[Event "Zandvoort"] [Site "Zandvoort NED"] [Date "1936.07.22"] [EventDate "1936.07.18"] [Round "4"] [Result "0-1"] [White "Paul Keres"] [Black "Reuben Fine"] [ECO "A09"] [WhiteElo "?"] [BlackElo "?"] [PlyCount "126"] 1. Nf3 d5 2. c4 dxc4 3. e3 Nf6 4. Bxc4 e6 5. O-O c5 6. b3 Nc6 7. Bb2 a6 8. a4 Be7 9. Ne5 Na5 10. d4 Nxc4 11. Nxc4 O-O 12. Nbd2 Bd7 13. Ne5 Be8 14. Rc1 cxd4 15. Bxd4 Nd7 16. Nxd7 Bxd7 17. Nc4 Rc8 18. Qf3 b5 19. Qg3 f6 20. Bb6 Qe8 21. Nd6 Bxd6 22. Qxd6 bxa4 23. bxa4 Bxa4 24. Bc5 Rf7 25. Ba3 Rd8 26. Qb6 h6 27. Rc5 Bb5 28. Rfc1 Rfd7 29. h3 Rb8 30. Qxb8 Qxb8 31. Rc8+ Qxc8 32. Rxc8+ Kh7 33. Bb4 h5 34. h4 e5 35. Kh2 Kg6 36. Kg3 Bd3 37. Rc6 Rb7 38. Bc3 Bb5 39. Rc8 Kf7 40. f3 Bd7 41. Ra8 Bb5 42. Rc8 Rd7 43. Kf2 Rd1 44. Rc7+ Kg8 45. g4 Rf1+ 46. Kg2 e4 47. fxe4 hxg4 48. e5 Rf3 49. exf6 gxf6 50. Kg1 Bf1 51. Rc6 Kf7 52. e4 g3 53. e5 fxe5 54. Bxe5 Bh3 55. Rc1 a5 56. Kh1 a4 57. Bd4 a3 58. Rc2 Rb3 59. h5 Rb1+ 60. Bg1 Rb2 61. Rc7+ Ke6 62. Bd4 Rb1+ 63. Bg1 a2 0-1

In chess, during a world match, there are the "seconds." Those players who help the world champion to defend the title, or the challenger to defeat the champion. Can you guess who was Euwe's second for defending the world championship against Alekhine?
Yes, it was a rhetorical question, since clearly the subject of this review is: Fine.
So, can you imagine how brilliant must have been this young guy, that in just 7 years, passed from unknown in the chess world, to be a world class player?

 I find the brief biography quite excellent in enlightening Fine's competitive life, and the connections and battles he played against the other top players of the period. Clearly the top tournament one should read on is AVRO 1938.

 In that tournament just for a tie-break Keres became the official world champion challenger. Fine made the same score Keres did, and he could have been the challenger. But here is the tragic part, which continues to reflect on the lives of these players: Keres issued the challenge to Alekhine, but World War II begins, and obviously chess is forgotten, for a war which will obliterate million of young lives. What happens once the war ends, still change the course of Fine's chess destiny. A new tournament is organized in order to designate the world champion: The Hague-Moscow 1948, but Fine declines to participate... and Botvinnik's wins, beginning the Soviet Union Chess supremacy, until Fischer!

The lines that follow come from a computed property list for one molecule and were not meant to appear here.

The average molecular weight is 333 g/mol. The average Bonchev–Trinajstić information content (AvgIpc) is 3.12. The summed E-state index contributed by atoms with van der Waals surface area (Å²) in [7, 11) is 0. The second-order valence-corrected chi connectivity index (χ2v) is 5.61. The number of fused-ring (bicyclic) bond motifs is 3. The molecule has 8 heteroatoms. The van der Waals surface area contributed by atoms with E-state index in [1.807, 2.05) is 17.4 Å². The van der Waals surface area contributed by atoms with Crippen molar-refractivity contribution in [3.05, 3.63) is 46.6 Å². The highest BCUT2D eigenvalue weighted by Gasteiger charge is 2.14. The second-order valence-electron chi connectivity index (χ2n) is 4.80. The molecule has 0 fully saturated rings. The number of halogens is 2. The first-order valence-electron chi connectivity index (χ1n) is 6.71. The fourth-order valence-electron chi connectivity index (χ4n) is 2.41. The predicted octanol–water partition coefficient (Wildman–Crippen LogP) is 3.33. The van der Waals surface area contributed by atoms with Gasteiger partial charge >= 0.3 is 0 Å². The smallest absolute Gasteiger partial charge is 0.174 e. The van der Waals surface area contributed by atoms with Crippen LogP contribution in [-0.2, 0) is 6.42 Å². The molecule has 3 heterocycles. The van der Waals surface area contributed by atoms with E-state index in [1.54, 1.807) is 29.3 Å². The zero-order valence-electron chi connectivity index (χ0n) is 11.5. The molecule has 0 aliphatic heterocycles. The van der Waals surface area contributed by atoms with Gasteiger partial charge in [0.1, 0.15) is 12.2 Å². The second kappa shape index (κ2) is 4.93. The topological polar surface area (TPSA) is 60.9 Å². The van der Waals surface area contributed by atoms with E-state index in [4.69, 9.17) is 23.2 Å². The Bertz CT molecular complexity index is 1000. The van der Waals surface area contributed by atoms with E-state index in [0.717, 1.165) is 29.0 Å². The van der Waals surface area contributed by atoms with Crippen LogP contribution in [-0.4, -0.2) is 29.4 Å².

However, I don't want to spoil all the surprises from the brief biography.
The bulk of the book is made by the Career History and Collected games. This part is better than the brief biography in outlining Fine's chess life. The games are really high quality, and Fine, had world events been different, could have been a world champion, no doubt. From a brief look at many of his games I noticed that Fine was a universal player, who would open with 1.e4 or 1.d4, and have a great opening repertoire. This could be appealing to any kind of player who wants to learn an opening repertoire, from one of the best chess players in history.
The games are well annotated, and that is nice. Fine played against all the top players in the world, many times. This makes the collection of games particularly important, for the quality of the games played.
But I'd like to show you why Fine could have been considered a world champion. Watch how he chops Botvinnik in just 31 moves:
[Event "AVRO"] [Site "The Netherlands"] [Date "1938.11.06"] [EventDate "1938.11.06"] [Round "1"] [Result "1-0"] [White "Reuben Fine"] [Black "Mikhail Botvinnik"] [ECO "C17"] [WhiteElo "?"] [BlackElo "?"] [PlyCount "61"] 1.e4 { Notes by Reuben Fine. *** Before this tournament I was known as a d4 player, hence my first move must have come as somewhat of a surprise to Botvinnik. } e6 {Botvinnik does not vary. Against e4 he almost invariably played the French, sometimes he tried the Sicilian.} 2.d4 d5 3.Nc3 Bb4 4.e5 c5 5.dxc5 {This is the prepared move. Unlike Euwe, I make it a rule not to anatlyze such lines too profoundly before the game because it is most essential to be able to meet whatever surprises come up over the board and not everything can be forseen.} Ne7 6.Nf3 Nbc6 7.Bd3 d4 {Accepts the complications. On 7...Bxc5 8.O-O, White's game is freer.} 8.a3 Ba5 9.b4 Nxb4 10.axb4 Bxb4 11.Bb5+ {Another possibility was O-O, but the move played was part of the prepared variation.} Nc6 {? The fatal error. Necessary was 11...Bd7} 12.Bxc6+ bxc6 13.Ra4 Bxc3+ 14.Bd2 {Suddenly Black discovers that he is lost. The Bishop is hopelessly shut in, and it is only a question of time before White's superior development make itself felt.} f6 {Desperately trying to free the bishop.} 15.O-O O-O 16.Bxc3 dxc3 17.Qe1 a5 18.Qxc3 Ba6 19.Rfa1 Bb5 20.Rd4 {! Black was hoping for 20.Rxa5 which would bring some freedom to the Black pieces.} Qe7 21.Rd6 a4 {To tie the rook down.} 22.Qe3 {! Threatens to win a pawn, but not in an obvious way.} Ra7 23.Nd2 {! The point: the poor Bishop will be driven away.} a3 {The pawn goes anyhow.} 24.c4 Ba4 25.exf6 Qxf6 26.Rxa3 Re8 27.h3 {After this quiet move, Black might as well resign.} Raa8 28.Nf3 Qb2 29.Ne5 Qb1+ 30.Kh2 Qf5 31.Qg3 {Too many threats. Black can't guard the 7th rank.--Fine (Black does not have a single move, and Rf3 is threatened. A combination of a splendid strategic idea with tactical subtleties.--Botvinnik)} 1-0

Of course in the book there are many more games worth studying.
The book continues with Career results tables, and finish with appendices, and bibliography.
I love this book, and thanks to this author I learned to appreciate this great player. Nowadays he is unknown, forgotten, but he is the one who shaped the like of Fischer and many other champions. In fact Fischer played few games against him, in order to progress to the next level! We can find the games played by Fischer against Fine inside this wonderful book.
What I really appreciate is that in order to make this book a reality, fifty people around the globe have collaborated in finding games, consulting libraries, exchanging tons of letters, and I keep the final product of years of their work and passion in my palm!
I also love the paper on which this book is printed. Heavy paper, not white, slightly yellow, better for reading.
If a chess player wants to give quality over quantity to his own chess library, this is definitely a book one must have!